Shameful showing for kids

The Inter Secondary School Championships are now behind us.

Spectators were treated to some dazzling performances by our young athletes. There is promise of good things in store for the future of track and field in this country.

Credit goes out to the sports minister and all and sundry that came on board; Maples, Dart Group, CIAA as well as the government Agencies. With their united support there was hope to instil some interest in the games and to attract more spectators. Sadly, their valiant efforts seemed to have failed miserably.

As a spectator over the two day event, I was appalled by the almost empty stadium glaring before my eyes on the end of the first day. I took heart, believing that the reason for this measly turnout was that it was the preliminary day and the turnout will increase considerably over the next day- the finals.

On this day championship was strategically set to take place between 4pm and 9pm. It was hoped that with the meet so placed, spectator attendance would have increased voluminously, as spectators would appear in their droves after work. Well, there was an increase in crowd but nothing near where anticipated.

One would have thought that with attendance to the game free of charge, the stadium would have been bursting at the seams to hold spectators.

Can we say we are serious about building a future for athletics with this kind of non-supporting attitude?

How can we realistically hope to produce athletes that can effectively compete with the rest of the world, if this is the attitude we are going to portray?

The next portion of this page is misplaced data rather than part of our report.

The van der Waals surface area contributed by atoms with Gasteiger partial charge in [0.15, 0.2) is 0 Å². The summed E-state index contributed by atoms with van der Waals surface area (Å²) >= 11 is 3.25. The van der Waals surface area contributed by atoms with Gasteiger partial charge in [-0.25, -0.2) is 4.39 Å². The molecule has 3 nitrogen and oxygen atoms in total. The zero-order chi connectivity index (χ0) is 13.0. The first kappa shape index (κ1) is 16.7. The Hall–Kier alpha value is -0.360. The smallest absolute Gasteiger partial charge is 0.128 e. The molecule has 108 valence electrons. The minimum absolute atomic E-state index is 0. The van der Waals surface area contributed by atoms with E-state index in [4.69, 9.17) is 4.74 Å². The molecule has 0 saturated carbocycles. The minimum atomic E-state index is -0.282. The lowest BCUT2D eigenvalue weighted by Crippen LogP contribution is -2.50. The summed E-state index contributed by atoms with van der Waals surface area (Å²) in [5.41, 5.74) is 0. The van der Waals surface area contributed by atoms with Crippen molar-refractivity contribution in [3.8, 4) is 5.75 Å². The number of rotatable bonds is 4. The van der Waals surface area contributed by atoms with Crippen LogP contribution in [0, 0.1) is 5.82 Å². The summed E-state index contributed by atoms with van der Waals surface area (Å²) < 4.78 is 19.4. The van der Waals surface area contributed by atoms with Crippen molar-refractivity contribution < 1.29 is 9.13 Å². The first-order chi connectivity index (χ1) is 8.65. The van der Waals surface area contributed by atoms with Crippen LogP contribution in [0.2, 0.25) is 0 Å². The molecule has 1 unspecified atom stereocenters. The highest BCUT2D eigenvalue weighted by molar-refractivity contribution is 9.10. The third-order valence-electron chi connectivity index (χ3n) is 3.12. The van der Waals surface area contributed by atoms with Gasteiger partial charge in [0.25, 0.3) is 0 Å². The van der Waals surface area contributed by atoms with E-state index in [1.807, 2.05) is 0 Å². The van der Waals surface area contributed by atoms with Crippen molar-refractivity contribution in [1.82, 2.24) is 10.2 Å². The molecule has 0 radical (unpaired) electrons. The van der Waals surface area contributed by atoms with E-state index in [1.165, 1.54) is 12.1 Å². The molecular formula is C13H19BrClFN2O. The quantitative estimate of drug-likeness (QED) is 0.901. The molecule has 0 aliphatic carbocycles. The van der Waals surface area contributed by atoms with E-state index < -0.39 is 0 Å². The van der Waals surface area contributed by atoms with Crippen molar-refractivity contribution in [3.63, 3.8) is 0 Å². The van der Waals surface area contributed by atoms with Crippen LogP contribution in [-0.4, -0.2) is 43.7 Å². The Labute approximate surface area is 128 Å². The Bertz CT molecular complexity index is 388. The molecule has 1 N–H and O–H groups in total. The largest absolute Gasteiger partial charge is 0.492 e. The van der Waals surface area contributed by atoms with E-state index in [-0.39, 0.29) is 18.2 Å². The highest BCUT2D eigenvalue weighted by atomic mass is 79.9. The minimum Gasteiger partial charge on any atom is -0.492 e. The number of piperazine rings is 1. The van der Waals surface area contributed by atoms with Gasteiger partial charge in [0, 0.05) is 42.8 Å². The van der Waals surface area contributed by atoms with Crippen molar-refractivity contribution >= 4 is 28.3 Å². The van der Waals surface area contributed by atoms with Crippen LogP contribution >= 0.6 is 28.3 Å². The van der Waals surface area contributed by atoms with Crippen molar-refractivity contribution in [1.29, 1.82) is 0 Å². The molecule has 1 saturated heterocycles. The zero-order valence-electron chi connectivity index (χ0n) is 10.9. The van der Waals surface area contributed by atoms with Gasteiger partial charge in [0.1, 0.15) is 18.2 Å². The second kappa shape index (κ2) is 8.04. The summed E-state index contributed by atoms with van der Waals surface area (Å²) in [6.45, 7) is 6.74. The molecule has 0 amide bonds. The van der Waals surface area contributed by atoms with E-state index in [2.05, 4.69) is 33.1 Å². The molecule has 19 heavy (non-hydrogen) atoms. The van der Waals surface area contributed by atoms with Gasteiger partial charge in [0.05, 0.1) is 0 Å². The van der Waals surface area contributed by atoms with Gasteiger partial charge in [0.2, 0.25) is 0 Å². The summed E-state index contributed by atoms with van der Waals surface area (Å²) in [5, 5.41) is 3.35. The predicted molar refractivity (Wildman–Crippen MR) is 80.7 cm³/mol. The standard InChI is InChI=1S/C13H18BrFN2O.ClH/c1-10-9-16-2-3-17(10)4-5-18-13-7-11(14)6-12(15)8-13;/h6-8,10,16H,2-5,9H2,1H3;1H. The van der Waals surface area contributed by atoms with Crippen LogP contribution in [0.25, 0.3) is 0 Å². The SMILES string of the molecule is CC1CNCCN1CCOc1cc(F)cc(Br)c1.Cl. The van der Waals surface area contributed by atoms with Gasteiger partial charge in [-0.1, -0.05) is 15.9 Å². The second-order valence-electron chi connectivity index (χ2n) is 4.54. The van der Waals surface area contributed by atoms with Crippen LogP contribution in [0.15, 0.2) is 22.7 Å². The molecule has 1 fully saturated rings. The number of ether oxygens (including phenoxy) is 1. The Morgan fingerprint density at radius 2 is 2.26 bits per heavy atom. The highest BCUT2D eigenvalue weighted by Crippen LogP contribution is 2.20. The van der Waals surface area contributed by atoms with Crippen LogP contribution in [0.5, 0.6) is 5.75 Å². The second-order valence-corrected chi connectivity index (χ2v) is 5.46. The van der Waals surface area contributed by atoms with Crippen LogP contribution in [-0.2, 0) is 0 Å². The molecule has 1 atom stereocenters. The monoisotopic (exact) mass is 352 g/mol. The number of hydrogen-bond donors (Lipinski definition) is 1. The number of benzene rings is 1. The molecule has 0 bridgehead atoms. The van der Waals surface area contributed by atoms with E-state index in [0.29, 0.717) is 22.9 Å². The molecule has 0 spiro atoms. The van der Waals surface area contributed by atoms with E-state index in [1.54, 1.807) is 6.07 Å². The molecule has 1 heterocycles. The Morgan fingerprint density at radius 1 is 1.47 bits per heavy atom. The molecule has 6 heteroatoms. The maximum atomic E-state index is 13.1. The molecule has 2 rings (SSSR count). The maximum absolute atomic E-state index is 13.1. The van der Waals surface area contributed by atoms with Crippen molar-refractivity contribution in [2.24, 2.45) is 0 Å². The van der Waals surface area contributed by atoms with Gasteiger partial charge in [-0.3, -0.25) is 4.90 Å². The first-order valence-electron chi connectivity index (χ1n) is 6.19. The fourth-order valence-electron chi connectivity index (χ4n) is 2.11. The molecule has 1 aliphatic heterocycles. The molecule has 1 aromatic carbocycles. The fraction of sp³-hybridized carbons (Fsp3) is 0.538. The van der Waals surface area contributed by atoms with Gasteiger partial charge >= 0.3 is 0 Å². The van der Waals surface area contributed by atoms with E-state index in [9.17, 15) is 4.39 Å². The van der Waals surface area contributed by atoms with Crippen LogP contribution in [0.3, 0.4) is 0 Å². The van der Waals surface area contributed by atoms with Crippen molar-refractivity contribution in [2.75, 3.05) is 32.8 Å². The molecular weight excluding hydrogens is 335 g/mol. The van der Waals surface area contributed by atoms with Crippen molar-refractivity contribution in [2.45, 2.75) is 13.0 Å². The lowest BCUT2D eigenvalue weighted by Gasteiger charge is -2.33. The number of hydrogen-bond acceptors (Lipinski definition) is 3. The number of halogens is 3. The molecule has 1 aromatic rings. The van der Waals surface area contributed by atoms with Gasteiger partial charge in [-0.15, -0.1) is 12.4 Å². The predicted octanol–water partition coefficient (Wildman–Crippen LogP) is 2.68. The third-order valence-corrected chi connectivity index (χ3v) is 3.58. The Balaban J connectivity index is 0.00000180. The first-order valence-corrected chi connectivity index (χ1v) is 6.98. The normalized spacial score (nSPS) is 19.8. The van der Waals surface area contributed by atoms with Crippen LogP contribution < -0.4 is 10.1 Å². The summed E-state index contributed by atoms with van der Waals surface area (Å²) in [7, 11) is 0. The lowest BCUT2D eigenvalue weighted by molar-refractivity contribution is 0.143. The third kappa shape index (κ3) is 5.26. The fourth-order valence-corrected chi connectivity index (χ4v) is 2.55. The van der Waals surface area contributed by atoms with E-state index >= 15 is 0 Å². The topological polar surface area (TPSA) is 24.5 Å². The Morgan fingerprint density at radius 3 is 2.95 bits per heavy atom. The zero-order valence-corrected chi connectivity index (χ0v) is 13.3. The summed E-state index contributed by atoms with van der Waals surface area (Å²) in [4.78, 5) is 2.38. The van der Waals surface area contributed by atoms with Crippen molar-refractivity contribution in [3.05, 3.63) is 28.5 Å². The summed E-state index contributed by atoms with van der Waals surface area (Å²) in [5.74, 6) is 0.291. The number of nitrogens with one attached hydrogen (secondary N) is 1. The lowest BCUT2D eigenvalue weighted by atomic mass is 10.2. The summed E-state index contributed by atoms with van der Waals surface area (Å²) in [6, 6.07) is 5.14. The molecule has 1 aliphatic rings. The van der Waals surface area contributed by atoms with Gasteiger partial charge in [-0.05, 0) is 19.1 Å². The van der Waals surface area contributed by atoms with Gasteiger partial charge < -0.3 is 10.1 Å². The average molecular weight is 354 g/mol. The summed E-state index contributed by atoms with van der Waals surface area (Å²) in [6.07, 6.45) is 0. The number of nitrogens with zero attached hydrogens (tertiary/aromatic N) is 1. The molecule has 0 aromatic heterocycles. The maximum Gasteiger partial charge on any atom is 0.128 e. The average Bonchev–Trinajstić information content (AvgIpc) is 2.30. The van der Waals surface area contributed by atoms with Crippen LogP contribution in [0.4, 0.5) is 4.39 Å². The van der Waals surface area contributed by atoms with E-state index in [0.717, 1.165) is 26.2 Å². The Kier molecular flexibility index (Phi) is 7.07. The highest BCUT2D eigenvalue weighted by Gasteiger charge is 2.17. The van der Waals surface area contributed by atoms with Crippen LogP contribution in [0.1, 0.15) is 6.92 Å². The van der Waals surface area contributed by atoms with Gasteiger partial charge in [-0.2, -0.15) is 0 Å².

The memories of Cydonie Mothersil, Chantelle Morrison and Ronald Forbes heroic performances are still fresh in our minds and if we are hoping that our kids will someday emulate these stars, we will have to do better and lend greater support to the young athletes. They are indeed the future of tomorrow.

The aphorism, “what you put in is what you get out” is indeed true, as the paltry results we see sometimes, are directly related to the support we offer our athletes.

Admittedly, not every child will become a star athlete but the ranges of choices for vocation/career affiliated with sports are so large.

On another sour note, on both days as well as during the Primary School Championship, I watched as athletes who had just completed their races, are strewn across the track, just by the finish line. This does not only waste valuable time but force the already tired athletes to stand in the agonising heat of the sun for more time than is necessary.

The precious ones should be made to stand under some shaded area and the necessary details obtained briskly by the marshals.

Finally, with the next day a normal school day, one would have hoped the games would have been concluded earlier and the kids sent home to rest and prepare for school. Instead for whatever reasons, the meet dragged on way after 10pm. We hope next year all these kinks will be corrected as these events can be very successful.

Again thanks to the ministers and the rest of team, they have done their part, now it is the rest of country to follow.

Kofi Campbell

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